Then I happened to start visiting this church (UU btw) anyway, liking what was said. Dunno if I was looking for faith per say... what I said to myself is 'I'm looking for hope'(to me a much more...tangible thing to look for, plenty examples of it's power floating around, no?).

Then one day, I noticed the moment of silent thanks my wife and I observed before dinner together really was making me more appreciative in life - and the occasional prayer sent up when stressed (couldn't hurt right?) seemed to calm me - and the services attended semi regularly were getting me thinking more about who I wanted to be in the world (plus providing, of course, more community in my life).

And it dawned, ahhh, I thought, it's like, well... practising..oh!...maybe that's why they call it a spiritual practise... talk about someone being a practising Catholic... maybe belief don't drop like a bomb, maybe to get good at it... one needs to practise...?

I'm guessing there are folks who are naturals at believing, and it does practically drop, but it ain't one of my talents... and can't say I'm very good at it yet - can't say 'I do believe', or 'I have faith'-- but... can say my life is the better for practicing* at it...

Dunno if helpful in thinking how to express to folks it might add more to thier life then they think -- the regular church thing, but there it is.

*not that I practise all that much - probably should, but that would be another topic altogether... the shoulds...!

Blogger Giselle said...

Slips through your "swiss cheese brain", eh? Do I detect another Quantum Leap fan?

Blogger Caroline Divine said...

Dear PeaceBang and friends,

Thought you would enjoy the post on Susan Russell's blog (progressive Episcopal priest from the [in]famous All Saints' Church in Pasadena) with a beautiful graphic and poem by Howard Thurman. She says she goes back to it when things get crazy pre-Christmas. I think it will appeal to the Christian UU (or just U, bitb) folk.

Blessings. Breathe.

Caro. Div. (who is only helping out with a few liturgical things for Christmas, nothing to write or organize, but who has to preach the Sunday AFTER Christmas, which will be New Year's Eve Day this year and on which exactly three people will show up...okay, maybe four...)

Blogger PeaceBang said...

I think of Linus telling Charlie Brown that the shepherds were "sore afraid" in his little Peanuts voice.

Blogger Caroline Divine said...

P.S. The poem was for you who are preaching, not particularly for the congregation. Just so we all breathe and don't panic, 'cause you know, we work and work, as well we should, but the Holy Spirit will do Her thing too. It's not all on us.

I love Philocrites's reflection. Right on.

Blogger Ian said...

Merry Christmas friends!

Here is my Christmas Eve reflection designed to "touch hearts and squeeze the guts just a little bit."

O holy night.
Was that it so very long ago?
Is tonight the night?
Will the holy night ever come?

We know so little about that silent night,
was it even silent? Surely baby Jesus cried.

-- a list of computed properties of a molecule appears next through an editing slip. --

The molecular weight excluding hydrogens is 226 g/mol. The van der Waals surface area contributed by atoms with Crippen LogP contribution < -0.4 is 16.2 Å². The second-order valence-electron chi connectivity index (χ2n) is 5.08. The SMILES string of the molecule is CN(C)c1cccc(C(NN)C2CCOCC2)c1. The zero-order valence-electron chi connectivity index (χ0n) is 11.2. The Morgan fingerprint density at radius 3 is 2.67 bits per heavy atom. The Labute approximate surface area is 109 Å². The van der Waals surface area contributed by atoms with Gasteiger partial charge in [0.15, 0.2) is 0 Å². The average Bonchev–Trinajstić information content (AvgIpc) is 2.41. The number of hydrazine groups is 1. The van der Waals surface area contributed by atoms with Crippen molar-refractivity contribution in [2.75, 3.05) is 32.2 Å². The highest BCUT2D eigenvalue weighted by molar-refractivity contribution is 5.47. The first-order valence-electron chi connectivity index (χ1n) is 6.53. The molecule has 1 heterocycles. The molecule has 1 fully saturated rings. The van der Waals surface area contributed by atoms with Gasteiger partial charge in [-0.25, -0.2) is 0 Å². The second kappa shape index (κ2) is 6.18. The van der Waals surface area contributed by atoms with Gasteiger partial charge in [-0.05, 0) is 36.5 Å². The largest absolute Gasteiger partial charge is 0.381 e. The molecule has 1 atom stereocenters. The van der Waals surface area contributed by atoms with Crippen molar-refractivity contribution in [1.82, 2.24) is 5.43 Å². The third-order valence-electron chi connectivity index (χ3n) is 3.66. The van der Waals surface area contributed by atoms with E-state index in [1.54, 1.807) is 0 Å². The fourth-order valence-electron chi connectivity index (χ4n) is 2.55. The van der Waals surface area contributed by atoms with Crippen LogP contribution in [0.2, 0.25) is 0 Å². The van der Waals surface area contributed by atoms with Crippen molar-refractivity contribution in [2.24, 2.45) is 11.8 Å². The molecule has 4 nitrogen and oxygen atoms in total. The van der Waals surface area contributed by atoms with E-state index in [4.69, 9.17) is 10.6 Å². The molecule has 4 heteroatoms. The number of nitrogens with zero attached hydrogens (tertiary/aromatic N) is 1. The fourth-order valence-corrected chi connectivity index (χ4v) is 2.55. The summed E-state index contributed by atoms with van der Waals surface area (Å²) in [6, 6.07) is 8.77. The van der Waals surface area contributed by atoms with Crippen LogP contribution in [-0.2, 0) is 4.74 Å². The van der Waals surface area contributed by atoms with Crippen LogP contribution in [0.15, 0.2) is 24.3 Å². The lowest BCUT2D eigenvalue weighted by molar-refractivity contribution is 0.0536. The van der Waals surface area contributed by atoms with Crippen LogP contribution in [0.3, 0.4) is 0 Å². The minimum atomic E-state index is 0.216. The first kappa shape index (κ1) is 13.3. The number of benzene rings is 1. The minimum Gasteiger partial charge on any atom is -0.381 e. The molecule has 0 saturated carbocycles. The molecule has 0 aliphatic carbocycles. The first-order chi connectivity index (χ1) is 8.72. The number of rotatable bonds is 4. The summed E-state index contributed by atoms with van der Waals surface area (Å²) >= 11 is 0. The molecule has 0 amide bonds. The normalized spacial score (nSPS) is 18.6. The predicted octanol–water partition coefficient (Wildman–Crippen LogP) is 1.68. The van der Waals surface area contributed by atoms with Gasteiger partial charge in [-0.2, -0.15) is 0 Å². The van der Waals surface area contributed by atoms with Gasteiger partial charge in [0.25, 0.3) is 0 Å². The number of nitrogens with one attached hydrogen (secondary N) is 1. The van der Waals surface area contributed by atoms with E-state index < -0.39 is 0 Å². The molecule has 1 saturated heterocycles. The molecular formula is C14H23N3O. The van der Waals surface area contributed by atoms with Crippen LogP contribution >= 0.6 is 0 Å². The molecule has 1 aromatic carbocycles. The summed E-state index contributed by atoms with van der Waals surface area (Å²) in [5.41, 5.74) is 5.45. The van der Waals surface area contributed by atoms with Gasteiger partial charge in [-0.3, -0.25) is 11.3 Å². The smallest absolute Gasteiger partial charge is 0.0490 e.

Why wouldn’t he cry, born in such a miserable state?
And as he grew he must have worried and feared,
seethed and anguished,
longed and hoped.

But how can we know? How can we feel the impact of one holy night?
We need a week, no a month, maybe a year of holy nights
before we can begin to make sense of it all.
We need to struggle with the craziness of the traveling mother-soon-to-be,
the insanity of angels singing and shepherds listening,
the psychotic megalomania of a king who could kill baby boys!
Give us more holy nights. Give us time to make some meaning.

O holy night.
Was that it so very long ago?
Is tonight the night?
Will the holy night ever come?

On this night, what do we know of holiness?
What angels are visiting?
Where are our shepherds?
Could it be that the pregnant woman living with AIDS who knows that her baby does not have the virus is the one who sings the Magnificat to us?
Can we hear our sister’s soul giving glory to God that the mighty have been brought low and the thoughts of the proud scattered?

But what if we are the mighty and the proud? What angels will come to us?
Could it be that the lives taken by plague and warfare not stilled by our mighty and proud hands may be speaking to us tonight lest we miss the miracle of the birth?
Could it be that the glory of God shining on us tonight is not the klieg light of celebrity but the searing light of truth that reveals our nakedness and shame?
O holy night, we came seeking the cooing of a baby, silence the screams of the one dying for our sins.

“We humans prefer satisfying un-truth
To the Truth that is usually unsatisfying.
Truth is always too big for us,
And we are so small and afraid.”

O holy night.
Was that it so very long ago?
Is tonight the night?
Will the holy night ever come?

And how can that holy night of peace with justice ever come when we, your people are not righteous?
Loving our little truths, we kill the prophets you send us.
Yes, even gentle Mary’s newborn; we would be Herod’s conscripts, sword in hand.

We want it all in one night: clear answers, absolute truth.
But the holy night calls us to faith,
to mystery,
to hope.

We are not a patient people, we don’t have the skill to gaze steadily.
We cannot stare down injustice,

We want peace in our hearts, but will not pay the price of justice in our guts.

O come, o come Emmanuel and ransom your captive people;
for we are captive to our little truths in our false certainty.
Embrace us with mystery on this silent night.
Break our hard hearts and stir the butterflies of hope in our guts.

Fall on your knees! Oh, hear the angel voices!
O night divine, the night when Christ was born;
the night when Christ is born;
the night when Christ will be born;
O night divine! O night, O night divine!